• How to properly code for a pre-op examination

    Family physicians are frequently asked to perform pre-surgical evaluations, both in the office and at the hospital. The Centers for Medicare & Medicaid Services recently proposed no longer requiring a comprehensive medical history and physical assessment prior to surgery, but many patients will still need an evaluation and many surgeons will still request one.

    Physicians must select a CPT code and a diagnosis code for the evaluation. This is typically done in the office for scheduled procedures and in the hospital for urgent or emergency surgery.

    CPT codes. If the evaluation meets the requirements for a consultation, and if the patient’s insurance company still recognizes consultation codes (many commercial payers still do), you can bill a consult. Consult codes most accurately describe the service performed and are reimbursed at a higher rate than new and established patient visit codes. According to CPT, “A consultation is a type of evaluation and management service provided at the request of another physician or appropriate source to either recommend care for a specific condition or problem or to determine whether to accept responsibility for ongoing management of the patient’s entire care or for the care of a specific condition or problem.” Use outpatient codes 99241-99245 or inpatient codes 99251-99255 for new or established patients.

    Like most evaluation and management codes, consultation codes have different levels that require performance and documentation of a certain level of history, exam, and medical decision-making as part of the encounter. If you perform and document the key components, and if the medical record reflects the request for evaluation and that you returned a report to the requesting physician, you should have no difficulty reporting a consultation code for the encounter, as long as the payer accepts consultation codes.

    Medicare and Medicare Advantage plans do not recognize consult codes. State Medicaid programs and Managed Medicaid plans can also set their own rules and may not recognize consult codes. For these patients seen in the office, bill a new or established patient office visit code (99201-99205 or 99211-99215), and for inpatients bill the appropriate hospital care code. You can typically bill an initial hospital service (99221-99223). The admitting physician typically uses an AI modifier (Principal Physician of Record) on the initial hospital care code to indicate that he or she is the admitting physician, and consultants typically use the initial hospital care code with no modifier.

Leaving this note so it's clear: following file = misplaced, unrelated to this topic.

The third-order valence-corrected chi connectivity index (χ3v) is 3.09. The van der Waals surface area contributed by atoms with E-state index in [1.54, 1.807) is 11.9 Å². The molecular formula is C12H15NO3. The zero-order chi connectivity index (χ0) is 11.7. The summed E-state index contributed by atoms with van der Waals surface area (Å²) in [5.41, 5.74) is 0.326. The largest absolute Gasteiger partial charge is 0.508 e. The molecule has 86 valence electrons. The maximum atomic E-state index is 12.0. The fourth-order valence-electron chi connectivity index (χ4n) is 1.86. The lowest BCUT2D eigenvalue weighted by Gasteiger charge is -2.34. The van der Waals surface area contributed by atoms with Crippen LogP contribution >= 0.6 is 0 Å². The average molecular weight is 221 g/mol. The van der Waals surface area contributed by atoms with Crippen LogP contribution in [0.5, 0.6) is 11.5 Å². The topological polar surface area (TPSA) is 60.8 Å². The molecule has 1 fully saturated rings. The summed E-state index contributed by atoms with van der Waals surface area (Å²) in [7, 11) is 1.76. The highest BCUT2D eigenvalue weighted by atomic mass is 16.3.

Diagnosis codes. For the diagnosis, use a code from subcategory Z01.81-, “Encounter for preprocedural examinations,” based on the co-morbidities you are assessing:

    • Z01.810, “Encounter for preprocedural cardiovascular examination.”

    • Z01.811, “Encounter for preprocedural respiratory examination.”

    • Z01.812, “Encounter for preprocedural laboratory examination.”

    • Z01.818, “Encounter for other preprocedural examination.”

    Most pre-op exams will be coded with Z01.818. The ICD-10 instructions say to use the preprocedural diagnosis code first, and then the reason for the surgery and any additional findings.

    Evaluations before surgery are reimbursable services. Select the type of service – established visit, consult, initial hospital care, etc. – and the reason for the visit in order to get paid.

    – Betsy Nicoletti, a Massachusetts-based coding and billing consultant

    Posted on Dec 06, 2018 by Betsy Nicoletti

    Disclaimer: The opinions and views expressed here are those of the authors and do not necessarily represent or reflect the opinions and views of the American Academy of Family Physicians. This blog is not intended to provide medical, financial, or legal advice. Some payers may not agree with the advice given. This is not a substitute for current CPT and ICD-9 manuals and payer policies. All comments are moderated and will be removed if they violate our Terms of Use.